A  big week of firsts.

On Thursday I had the opportunity to attend a combined schools ANZAC Service which was hosted by the local RSL.  It was mostly primary aged children who attended and also participated in key roles.  I was so proud to see all 12 schools represented behave with appropriate respect so I am encouraged knowing that the legacy will live on.

I must admit that I had a tear or two in my eye listening to a school choir performing this song to commemorate the ANZACS of World War 1. Commissioned by the WA Primary Schools’ Massed Choir Festival 2014. Words and music by Glyn Lehmann, vocals by Jocelyn Campbell. The Green Hills of Albany.

A couple of photos from this service.

Lest We Forget



My other first was to attend my first dawn service.  I can’t believe I’ve never been to one before and now I know I will never miss another one again.  It’s so haunting with dawn breaking beginning a new day and you have the opportunity to reflect on the souls that will never return home to their families.  Sons and daughters the same age as my children now, going of to fight in a war in a strange land under unimaginable conditions.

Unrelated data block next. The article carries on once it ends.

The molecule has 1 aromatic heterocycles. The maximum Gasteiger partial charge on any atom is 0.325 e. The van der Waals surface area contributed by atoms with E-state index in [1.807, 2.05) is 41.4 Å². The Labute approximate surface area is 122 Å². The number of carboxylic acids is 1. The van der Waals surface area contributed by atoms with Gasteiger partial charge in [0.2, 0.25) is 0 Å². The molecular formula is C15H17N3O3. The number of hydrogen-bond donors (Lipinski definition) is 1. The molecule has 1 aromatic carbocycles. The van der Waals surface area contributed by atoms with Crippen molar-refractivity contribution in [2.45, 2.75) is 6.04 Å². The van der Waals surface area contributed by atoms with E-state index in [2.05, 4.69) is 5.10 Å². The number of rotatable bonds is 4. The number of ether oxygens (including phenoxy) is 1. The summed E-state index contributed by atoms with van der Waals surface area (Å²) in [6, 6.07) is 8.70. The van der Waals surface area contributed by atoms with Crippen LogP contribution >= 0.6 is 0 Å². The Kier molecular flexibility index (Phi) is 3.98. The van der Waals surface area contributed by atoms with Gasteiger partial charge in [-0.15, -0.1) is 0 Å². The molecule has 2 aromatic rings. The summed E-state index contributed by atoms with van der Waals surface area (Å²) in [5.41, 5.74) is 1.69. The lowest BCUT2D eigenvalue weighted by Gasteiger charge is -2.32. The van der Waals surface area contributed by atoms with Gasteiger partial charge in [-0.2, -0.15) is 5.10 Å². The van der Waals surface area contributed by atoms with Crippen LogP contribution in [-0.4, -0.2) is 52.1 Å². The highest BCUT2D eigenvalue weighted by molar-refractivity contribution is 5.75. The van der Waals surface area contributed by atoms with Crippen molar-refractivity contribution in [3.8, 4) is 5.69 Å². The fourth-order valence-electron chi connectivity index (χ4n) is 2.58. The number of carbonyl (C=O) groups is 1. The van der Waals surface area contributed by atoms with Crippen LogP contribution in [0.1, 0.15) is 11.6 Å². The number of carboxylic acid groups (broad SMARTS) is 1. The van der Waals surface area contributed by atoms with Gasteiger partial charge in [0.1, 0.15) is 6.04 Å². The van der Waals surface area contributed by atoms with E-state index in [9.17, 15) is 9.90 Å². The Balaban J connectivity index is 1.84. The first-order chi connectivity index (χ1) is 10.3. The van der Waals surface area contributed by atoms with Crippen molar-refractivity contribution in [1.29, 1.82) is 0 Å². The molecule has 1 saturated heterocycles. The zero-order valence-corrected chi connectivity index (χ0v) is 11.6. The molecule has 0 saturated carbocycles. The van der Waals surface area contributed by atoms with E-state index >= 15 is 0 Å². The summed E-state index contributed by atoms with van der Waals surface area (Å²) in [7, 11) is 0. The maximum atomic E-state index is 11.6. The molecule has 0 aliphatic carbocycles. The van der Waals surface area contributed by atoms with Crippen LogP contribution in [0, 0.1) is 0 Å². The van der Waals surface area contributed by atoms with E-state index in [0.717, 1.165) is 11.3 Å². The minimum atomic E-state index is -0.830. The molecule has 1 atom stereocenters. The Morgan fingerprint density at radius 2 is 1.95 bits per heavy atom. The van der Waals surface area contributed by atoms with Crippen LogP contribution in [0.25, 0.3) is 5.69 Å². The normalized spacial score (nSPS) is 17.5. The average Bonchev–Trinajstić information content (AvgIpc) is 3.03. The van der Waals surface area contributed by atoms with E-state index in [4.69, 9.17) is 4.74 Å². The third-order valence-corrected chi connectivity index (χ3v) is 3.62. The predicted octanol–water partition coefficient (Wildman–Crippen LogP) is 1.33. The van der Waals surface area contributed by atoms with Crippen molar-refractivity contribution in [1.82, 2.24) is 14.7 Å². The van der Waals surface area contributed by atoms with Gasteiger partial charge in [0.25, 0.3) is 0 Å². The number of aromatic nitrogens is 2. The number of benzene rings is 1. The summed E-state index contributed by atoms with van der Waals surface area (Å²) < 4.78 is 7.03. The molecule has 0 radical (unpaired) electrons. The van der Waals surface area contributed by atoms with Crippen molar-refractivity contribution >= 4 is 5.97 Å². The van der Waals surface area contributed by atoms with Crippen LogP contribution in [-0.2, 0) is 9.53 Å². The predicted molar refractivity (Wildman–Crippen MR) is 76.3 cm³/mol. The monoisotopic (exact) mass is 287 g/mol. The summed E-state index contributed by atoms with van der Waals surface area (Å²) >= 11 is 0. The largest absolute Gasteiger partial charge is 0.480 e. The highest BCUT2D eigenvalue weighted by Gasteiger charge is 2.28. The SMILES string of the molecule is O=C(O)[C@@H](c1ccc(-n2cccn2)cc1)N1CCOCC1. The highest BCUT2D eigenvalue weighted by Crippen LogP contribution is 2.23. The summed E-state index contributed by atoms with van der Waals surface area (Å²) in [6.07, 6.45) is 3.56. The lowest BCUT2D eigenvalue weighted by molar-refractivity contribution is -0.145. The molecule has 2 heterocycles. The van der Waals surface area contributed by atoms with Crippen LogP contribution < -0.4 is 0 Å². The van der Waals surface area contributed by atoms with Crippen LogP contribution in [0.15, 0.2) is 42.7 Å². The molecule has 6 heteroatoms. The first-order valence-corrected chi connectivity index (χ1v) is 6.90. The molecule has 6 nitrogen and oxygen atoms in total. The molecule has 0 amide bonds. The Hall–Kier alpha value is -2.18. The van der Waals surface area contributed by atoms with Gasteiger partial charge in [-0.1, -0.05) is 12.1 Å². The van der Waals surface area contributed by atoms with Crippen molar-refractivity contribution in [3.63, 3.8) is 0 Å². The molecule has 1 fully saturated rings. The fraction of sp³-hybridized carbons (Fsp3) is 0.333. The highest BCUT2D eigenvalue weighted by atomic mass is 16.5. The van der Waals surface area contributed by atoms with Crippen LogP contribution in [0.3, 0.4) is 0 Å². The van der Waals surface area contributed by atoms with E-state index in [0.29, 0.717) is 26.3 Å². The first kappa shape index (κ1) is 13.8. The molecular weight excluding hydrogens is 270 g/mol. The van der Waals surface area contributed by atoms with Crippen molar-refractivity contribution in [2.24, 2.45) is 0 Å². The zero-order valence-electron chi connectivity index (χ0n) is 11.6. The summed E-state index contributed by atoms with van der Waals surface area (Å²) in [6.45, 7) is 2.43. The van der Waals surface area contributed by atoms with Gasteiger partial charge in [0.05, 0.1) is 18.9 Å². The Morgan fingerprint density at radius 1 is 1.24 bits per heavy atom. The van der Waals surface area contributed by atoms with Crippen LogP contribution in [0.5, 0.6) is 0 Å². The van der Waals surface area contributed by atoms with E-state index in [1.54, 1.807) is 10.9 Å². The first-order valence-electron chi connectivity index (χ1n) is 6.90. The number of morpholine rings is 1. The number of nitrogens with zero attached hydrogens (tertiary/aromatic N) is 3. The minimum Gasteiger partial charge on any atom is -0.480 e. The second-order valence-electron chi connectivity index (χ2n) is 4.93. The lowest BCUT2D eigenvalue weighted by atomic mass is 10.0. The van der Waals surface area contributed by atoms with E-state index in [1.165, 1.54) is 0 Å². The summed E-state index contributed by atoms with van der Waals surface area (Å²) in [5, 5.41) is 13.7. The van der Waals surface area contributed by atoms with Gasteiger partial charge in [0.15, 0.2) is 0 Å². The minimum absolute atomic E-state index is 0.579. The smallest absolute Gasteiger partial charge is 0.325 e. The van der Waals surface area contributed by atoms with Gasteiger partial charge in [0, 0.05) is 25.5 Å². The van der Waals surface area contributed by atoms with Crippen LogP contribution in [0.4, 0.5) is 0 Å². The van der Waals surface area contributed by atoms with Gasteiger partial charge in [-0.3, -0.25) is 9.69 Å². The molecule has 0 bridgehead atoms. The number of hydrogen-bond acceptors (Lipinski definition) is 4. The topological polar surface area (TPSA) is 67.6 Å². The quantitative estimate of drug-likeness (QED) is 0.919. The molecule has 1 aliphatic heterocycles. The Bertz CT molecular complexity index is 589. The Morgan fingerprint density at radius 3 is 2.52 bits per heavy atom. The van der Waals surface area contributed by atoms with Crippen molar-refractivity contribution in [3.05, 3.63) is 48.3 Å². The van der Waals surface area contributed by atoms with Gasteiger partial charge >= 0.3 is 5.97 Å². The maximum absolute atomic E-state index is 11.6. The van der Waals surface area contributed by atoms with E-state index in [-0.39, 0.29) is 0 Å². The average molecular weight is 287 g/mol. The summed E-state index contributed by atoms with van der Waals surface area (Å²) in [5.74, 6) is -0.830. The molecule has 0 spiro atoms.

Lest We Forget



With a quick trip home for a caffeine fix we then caught the train in to the city (Perth) for the March.  I was again moved with the pure numbers of our service men and woman marching but you then can’t help but reflect on the ones whose age has caught up on them and those who ‘shall not grow old, as we that are left grow old’.

Lest We Forget




This is my stepfather with his son along with his little boy who walked all the way!  My two nieces also marched.  They were all so happy to be with their Poppie.


We stayed for the official service which was highlighted by an address by David Singer who served with the Australian Army in Afghanistan.  This young man spoke with amazing eloquence showing respect to those he served with and of those who served before him.  The crowd showed their respect to his words with a standing ovation.  I had tears rolling down my face.  I wish I could find a copy of his address from today.  I have found this news article about him instead.

This is my family who attended the March and Service.

These are John’s service medals.


The Service concluded with the release of 1,023 red helium balloons synchronised with the ringing of the Swan Bells to commemorate the 1,023 West Australians who died at Gallipoli.  And that was on Gallipoli, not including those who lost their lives at battles.



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